We've Got Your Back!
June 2022 Issue — Pink Prescriptions
"We've Got Your Back!"
Back pain is one of the most common medical problems in the country. It can range from a dull, constant ache to a sudden, sharp pain. Whether it comes on suddenly from a fall or strain, or develops slowly because of age-related degenerative changes, it’s important to take care of your back and pay attention to what your pain may be trying to tell you. In some cases, serious medical conditions can cause back pain. Treatment will vary based on causes and symptoms, but there are steps you can take to lower your chance of chronic back pain.
Gregory R. Kelley, M.D.
Summit Sports Medicine & Orthopaedic Surgery
My back has been aching for a week. When should I seek medical help?
You should seek treatment from a spine-focused physician if your back pain does not respond to over-the-counter pain medications, such as Tylenol, Advil or Aleve, for issues that are:
• Preventing you from working or sleeping
• Associated with other worrisome symptoms, such as fever or chills,
• Urinary tract involvement or incontinence
• Radiating leg pain or weakness, as this may indicate nerve compression.
I often have shooting pains in my back and legs. Is it Sciatica? What are the signs, symptoms and treatments for Sciatica?
Sciatica is a condition in which a spinal nerve in the lower back is being pinched or compressed. This can result in radiating pain—often described as tingling, burning, or “electric-like”—in the lower extremity. Treatment generally begins with a period of physical therapy centered on restoring range of motion and techniques to offload the involved nerve, a trial of anti-inflammatory or neuropathic medications, and occasionally an epidural steroid injection. Rarely does sciatic pain require a surgical intervention.
There’s a lot of terminology around disc injuries. Can you clarify the differences between bulging and herniated discs?
Disc bulging is a very common, often asymptomatic condition that is akin to a balloon being pushed down or compressed, resulting in an outward, circumferential protrusion. A “herniation” is when the inner, jelly-like contents of the disc focally rupture through the outer lining of the disc and is usually more disabling and painful.
Gregory R. Kelley, M.D. is a board-certified physiatrist specializing in physiatry, physical medicine and rehabilitation. He practices at Summit Sports Medicine & Orthopaedic Surgery, 3025 Shrine Rd, Ste 390 in Brunswick.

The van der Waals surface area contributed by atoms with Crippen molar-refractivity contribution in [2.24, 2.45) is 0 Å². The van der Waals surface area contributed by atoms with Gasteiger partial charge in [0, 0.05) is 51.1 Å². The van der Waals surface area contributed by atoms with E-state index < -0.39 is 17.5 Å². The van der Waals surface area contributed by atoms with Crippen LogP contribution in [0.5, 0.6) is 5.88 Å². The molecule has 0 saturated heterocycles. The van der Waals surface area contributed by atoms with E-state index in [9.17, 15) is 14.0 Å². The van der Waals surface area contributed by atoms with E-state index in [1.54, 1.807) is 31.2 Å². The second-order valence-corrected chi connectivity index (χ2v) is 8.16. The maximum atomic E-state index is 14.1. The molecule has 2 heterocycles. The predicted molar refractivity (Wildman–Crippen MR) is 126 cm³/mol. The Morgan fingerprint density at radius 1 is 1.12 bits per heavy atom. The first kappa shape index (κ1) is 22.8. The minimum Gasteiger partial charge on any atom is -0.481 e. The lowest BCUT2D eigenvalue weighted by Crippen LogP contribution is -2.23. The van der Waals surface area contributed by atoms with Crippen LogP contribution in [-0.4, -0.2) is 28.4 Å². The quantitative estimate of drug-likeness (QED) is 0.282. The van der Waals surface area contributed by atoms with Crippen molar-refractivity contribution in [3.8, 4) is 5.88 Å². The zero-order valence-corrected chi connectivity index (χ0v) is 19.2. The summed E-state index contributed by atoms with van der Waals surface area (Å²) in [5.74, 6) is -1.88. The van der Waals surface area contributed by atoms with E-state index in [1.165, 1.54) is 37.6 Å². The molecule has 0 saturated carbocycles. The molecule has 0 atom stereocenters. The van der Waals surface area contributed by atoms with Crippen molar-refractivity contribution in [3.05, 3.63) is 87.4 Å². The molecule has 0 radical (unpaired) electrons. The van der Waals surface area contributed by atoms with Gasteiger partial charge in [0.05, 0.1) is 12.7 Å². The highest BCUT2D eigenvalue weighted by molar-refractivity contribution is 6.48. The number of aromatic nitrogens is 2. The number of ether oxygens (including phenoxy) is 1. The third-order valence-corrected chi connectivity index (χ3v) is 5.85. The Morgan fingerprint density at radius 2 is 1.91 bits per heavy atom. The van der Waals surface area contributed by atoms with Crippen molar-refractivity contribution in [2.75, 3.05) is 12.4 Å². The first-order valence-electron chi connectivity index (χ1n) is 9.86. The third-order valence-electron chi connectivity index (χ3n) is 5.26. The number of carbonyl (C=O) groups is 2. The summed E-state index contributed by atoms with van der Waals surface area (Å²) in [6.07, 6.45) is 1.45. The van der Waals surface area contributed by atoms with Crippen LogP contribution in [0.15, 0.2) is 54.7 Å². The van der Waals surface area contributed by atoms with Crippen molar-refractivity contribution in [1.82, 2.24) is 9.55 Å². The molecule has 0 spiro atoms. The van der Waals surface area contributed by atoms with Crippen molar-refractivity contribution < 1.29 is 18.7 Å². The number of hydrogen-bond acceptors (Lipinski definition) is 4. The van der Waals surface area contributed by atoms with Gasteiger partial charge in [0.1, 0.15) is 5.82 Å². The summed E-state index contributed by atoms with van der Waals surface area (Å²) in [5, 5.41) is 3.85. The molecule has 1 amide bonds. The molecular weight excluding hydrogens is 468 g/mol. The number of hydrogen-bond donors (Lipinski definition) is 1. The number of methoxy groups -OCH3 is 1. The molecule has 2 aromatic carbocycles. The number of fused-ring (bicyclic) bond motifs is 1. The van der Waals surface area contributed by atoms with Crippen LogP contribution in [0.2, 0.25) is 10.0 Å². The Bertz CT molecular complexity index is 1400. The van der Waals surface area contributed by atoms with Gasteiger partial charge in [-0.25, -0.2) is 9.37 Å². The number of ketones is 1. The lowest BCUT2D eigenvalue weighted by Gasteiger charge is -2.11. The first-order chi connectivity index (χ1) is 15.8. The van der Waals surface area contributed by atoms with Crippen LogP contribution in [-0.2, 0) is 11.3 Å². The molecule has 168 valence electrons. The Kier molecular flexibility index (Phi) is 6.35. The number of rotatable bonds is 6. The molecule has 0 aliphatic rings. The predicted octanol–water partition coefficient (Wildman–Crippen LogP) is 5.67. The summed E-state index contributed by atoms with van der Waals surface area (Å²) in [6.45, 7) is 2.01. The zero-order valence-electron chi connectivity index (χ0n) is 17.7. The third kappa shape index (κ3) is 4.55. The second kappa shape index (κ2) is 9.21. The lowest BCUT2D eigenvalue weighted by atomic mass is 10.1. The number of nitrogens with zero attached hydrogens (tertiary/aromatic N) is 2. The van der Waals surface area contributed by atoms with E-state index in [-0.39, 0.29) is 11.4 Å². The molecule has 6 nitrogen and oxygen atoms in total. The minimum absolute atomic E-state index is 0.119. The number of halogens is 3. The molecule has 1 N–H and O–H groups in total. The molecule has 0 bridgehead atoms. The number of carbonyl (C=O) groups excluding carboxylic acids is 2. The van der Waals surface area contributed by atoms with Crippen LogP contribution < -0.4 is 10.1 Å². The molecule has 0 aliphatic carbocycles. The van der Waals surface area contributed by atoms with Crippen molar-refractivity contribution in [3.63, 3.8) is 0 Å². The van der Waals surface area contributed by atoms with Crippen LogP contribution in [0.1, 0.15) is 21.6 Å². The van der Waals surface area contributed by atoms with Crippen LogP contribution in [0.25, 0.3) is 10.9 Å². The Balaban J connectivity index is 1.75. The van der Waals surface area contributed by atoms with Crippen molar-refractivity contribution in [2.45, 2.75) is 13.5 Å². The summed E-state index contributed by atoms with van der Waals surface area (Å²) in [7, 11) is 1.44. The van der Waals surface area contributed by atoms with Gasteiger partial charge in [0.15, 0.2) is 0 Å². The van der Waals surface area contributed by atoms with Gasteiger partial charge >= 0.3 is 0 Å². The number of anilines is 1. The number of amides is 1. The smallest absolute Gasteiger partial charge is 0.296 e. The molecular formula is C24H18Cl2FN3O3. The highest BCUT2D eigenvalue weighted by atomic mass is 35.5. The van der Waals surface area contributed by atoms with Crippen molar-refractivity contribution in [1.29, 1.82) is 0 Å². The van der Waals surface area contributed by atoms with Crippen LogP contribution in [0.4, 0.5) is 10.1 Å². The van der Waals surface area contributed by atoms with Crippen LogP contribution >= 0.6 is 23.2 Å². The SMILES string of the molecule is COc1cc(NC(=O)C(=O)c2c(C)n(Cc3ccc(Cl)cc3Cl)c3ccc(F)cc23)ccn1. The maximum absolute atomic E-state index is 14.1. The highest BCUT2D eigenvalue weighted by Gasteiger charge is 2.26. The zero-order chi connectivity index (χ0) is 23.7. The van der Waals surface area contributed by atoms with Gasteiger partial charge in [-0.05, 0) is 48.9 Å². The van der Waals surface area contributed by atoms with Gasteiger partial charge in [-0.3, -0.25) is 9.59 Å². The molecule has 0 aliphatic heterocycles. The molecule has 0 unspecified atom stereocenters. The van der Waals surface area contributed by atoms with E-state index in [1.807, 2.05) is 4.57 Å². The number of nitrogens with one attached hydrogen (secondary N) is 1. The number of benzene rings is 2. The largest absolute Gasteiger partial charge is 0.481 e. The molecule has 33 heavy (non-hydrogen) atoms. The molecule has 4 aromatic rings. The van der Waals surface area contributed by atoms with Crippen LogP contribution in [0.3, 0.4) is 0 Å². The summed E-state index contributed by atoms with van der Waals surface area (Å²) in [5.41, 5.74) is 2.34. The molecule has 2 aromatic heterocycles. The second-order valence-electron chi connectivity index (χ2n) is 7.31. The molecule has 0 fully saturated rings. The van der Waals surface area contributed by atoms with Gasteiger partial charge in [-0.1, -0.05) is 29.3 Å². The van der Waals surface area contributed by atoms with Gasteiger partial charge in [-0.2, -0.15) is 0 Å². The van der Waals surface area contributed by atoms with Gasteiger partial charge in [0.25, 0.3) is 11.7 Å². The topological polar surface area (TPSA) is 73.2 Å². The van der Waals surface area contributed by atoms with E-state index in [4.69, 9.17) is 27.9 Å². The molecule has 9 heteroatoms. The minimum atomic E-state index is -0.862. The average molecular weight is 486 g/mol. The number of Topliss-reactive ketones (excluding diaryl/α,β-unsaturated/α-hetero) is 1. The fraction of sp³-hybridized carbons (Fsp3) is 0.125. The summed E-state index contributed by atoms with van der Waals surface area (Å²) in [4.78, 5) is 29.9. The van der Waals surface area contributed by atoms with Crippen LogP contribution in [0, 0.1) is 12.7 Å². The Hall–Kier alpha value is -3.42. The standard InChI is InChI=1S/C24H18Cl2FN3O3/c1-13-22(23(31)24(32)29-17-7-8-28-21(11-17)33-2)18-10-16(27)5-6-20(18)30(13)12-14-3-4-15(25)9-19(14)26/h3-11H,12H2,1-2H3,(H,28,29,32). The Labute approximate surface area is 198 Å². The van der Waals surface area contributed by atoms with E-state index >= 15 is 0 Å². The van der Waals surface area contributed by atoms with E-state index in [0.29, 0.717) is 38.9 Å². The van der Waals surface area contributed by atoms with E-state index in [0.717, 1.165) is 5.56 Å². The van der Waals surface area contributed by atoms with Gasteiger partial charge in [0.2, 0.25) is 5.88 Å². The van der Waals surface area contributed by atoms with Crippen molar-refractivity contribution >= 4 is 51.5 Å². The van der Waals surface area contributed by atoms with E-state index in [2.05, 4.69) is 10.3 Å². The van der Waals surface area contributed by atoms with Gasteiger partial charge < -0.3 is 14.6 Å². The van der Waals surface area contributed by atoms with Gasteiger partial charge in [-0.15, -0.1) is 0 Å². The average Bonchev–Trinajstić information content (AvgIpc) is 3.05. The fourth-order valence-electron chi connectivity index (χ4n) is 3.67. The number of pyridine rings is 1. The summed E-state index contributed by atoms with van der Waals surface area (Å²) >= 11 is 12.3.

Thom Davis, Licensed Massage Therapist
Feelin’ Great Wellness Center
What can I do to help protect my back?
Good posture is a key component of maintaining back health. Standing or sitting upright is important. Take breaks if you have been sitting too long and move around. If you tend to stand for long periods, be sure to move around as often as possible, as well. The body thrives on movement, so make sure to move. Get with someone trained to help you work with core muscles. When lifting, keep your posture in play, and quit trying to prove yourself, as you will end up hurt. You’ll be safer if you warm up and use your leg muscles to lift. Carry less, distribute to both sides of the body and use common sense to save your back. Also, sleep with a pillow under your legs or between your knees to help relax your back muscles.
I woke up with a large knot in a muscle. What should I do? Should I seek medical attention?
Muscle knots are normally caused by overusing or injuring muscles, poor posture, a sedentary lifestyle, dehydration, unhealthy eating habits, or stress and anxiety. First, rest the affected muscle, then try gentle stretching and hydrating. Apply a cool pack for 10 minutes, then heat for 15 minutes about three times per day. You may try rubbing creams in the affected area (there are many types of creams so ask if you are unsure which to use). I aways recommend seeking a massage therapist to work with you, especially if it’s a chronic condition. Good posture, rest, exercise, stretching and warm up all help keep your back strong, which may minimize the risk for back pain and knots.
Thom Davis is a Licensed Massage Therapist and Certified Nutritionist at Feelin’ Great Wellness Center, 718 Mall Boulevard in Brunswick.